Lessons Learned from COVID: Continuud Uses Technology to Eliminate Barriers to HIV Care and Treatment During the Pandemic

A key message from FCAA’s recent Converging Epidemics report is that the challenges and stresses highlighted by COVID-19 are not new for people living with or at risk of HIV; they reflect the structural, systemic issues that have disproportionately affected this community for decades.  The report shares bright spots of community-led innovation, as well as recommendations for funders and governments on how to address the intersections of COVID-19, HIV, and inequality. In follow up FCAA will continue to share stories that highlight additional bright spots that also reinforce the report’s key recommendations. The following blog spotlights the work of Continuud – a grantee partner of FCAA member, the Health Foundation of Greater Indianapolis (the Health Foundation) – and reinforces the role that technology equity can play in responding to COVID-19 and HIV.

Founded by serodiscordant couple, Nate and Richard Walsh, Continuud is a health technology company working to uplift those in need – particularly those living with HIV – with innovative technological solutions. The company’s newest platform, the Patient Tablet Access Program (Continuud Access), was designed to eliminate the socioeconomical barriers to accessing telehealth.

  1. How did you start working with The Health Foundation?

We have been working with them for almost three years as part of a statewide initiative to use digital advertising to drive HIV testing and reconnecting with those lost to care. That project evolved over the years to include digital infrastructure, such as online scheduling, automated communications, digital forms, and interactive tablets used during client appointments. Our relationship with The Health Foundation gave us the opportunity to get to know AIDS Service Organizations (ASOs) throughout Indiana intimately and to really understand their unique needs and the challenges facing their clients. The Health Foundation has been one of our biggest advocates because they understand the role that rapid innovation and technology play in ending the HIV epidemic. They have really given us the space and autonomy to be innovative and work on new solutions.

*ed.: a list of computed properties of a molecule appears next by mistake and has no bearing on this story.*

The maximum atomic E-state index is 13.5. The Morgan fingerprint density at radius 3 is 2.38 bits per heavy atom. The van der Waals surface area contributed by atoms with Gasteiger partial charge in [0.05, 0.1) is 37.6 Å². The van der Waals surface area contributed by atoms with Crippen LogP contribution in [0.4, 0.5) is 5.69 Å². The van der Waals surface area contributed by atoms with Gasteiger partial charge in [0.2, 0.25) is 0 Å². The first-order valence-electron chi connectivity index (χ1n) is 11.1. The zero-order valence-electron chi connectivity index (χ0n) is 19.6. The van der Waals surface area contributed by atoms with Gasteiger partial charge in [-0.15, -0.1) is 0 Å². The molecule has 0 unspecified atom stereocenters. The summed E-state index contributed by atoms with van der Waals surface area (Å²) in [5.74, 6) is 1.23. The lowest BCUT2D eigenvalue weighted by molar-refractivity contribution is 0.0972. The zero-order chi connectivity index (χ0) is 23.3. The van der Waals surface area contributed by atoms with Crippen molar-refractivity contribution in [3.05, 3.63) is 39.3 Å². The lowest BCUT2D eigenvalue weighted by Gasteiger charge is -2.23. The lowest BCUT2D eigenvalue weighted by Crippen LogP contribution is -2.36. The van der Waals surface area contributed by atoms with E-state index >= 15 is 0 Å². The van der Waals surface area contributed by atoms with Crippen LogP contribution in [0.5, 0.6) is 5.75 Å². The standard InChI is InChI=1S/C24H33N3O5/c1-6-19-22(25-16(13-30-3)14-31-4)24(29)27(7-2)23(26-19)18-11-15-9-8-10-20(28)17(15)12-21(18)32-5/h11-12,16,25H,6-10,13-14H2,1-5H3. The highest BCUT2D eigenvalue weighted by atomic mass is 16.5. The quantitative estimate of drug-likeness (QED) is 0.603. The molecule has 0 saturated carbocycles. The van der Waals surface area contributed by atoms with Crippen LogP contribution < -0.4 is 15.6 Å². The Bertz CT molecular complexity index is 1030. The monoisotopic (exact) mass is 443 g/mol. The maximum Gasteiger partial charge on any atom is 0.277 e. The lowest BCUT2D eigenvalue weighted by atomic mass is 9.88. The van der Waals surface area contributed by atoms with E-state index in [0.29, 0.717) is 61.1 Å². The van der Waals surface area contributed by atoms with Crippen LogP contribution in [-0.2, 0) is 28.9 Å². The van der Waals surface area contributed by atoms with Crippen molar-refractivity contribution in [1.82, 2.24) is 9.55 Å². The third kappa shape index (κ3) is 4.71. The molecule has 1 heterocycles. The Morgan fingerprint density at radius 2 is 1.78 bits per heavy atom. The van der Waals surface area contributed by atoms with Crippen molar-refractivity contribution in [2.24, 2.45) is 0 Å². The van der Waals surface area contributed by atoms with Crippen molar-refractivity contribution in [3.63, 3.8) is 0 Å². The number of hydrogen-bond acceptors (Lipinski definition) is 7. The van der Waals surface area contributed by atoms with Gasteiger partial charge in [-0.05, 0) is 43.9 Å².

2. Tell us about Continuud’s work.

We’re big advocates for the idea that healthcare must become deeply personalized and proactive if people living with HIV and other chronic illnesses are going to advocate for themselves and truly understand how to manage their illness. We wanted to bring two concepts — mobile health intervention and deeply personalized care — into an accessible, innovative platform.

Continuud Access is a great example. We knew that by equipping under-resourced clients — particularly in rural areas — with a data-connected, video-ready device, we could address barriers to care including transportation, lack of social support, local provider compassion, and access to mental health services. Continuud Access provides 8-inch tablets with a 4G data connection to clients. Each device is customized by the health care provider to include personalized tools that clients need for care. The interface, apps, language, and accessibility are unique to the client using it, and evolves along with their treatment needs and plans.

“The Health Foundation of Greater Indianapolis is proud to partner with Continuud to help ensure people living with HIV are able to access the services they need to remain connected to care and virally suppressed. The COVID-19 pandemic exacerbated the barriers for clients across Indiana and their access to healthcare services, case management, transportation, and the digital divide. As a result of the remarkable tablet engagement platform, clients were not only able to maintain their health during the pandemic by virtually visiting with providers and accessing social services, most were able to thrive and improve their health outcomes. Continuud is one of the best examples of a community focused company taking a crisis and partnering with the public health sector to facilitate an opportunity for better collaboration and improved outcomes for individuals living with HIV.”

Jason E. Grisell, President & CEO, The Health Foundation of Greater Indianapolis, Inc.

3. How did COVID-19 affect Continuud?

Our clients started closing their doors and moving fully remote. They had to stop services and testing to keep their staff and clients safe. We knew that the most affected clients were at serious risk of fully disengaging from care, particularly those who never reached viral suppression, frequently missed appointments, were housing and/or food insecure, and the elderly.

Early on, a lot of people started to adopt telehealth. On the surface, it looks like a clean solution to a growing problem. But when you pull back the curtain you realize it also introduces a new set of barriers to care to the equation:

  • No access to smart devices
  • Unreliable/lack of data connection for quality care
  • No understanding of how to use the devices or access the services
  • Lack of trust in technology being used for health services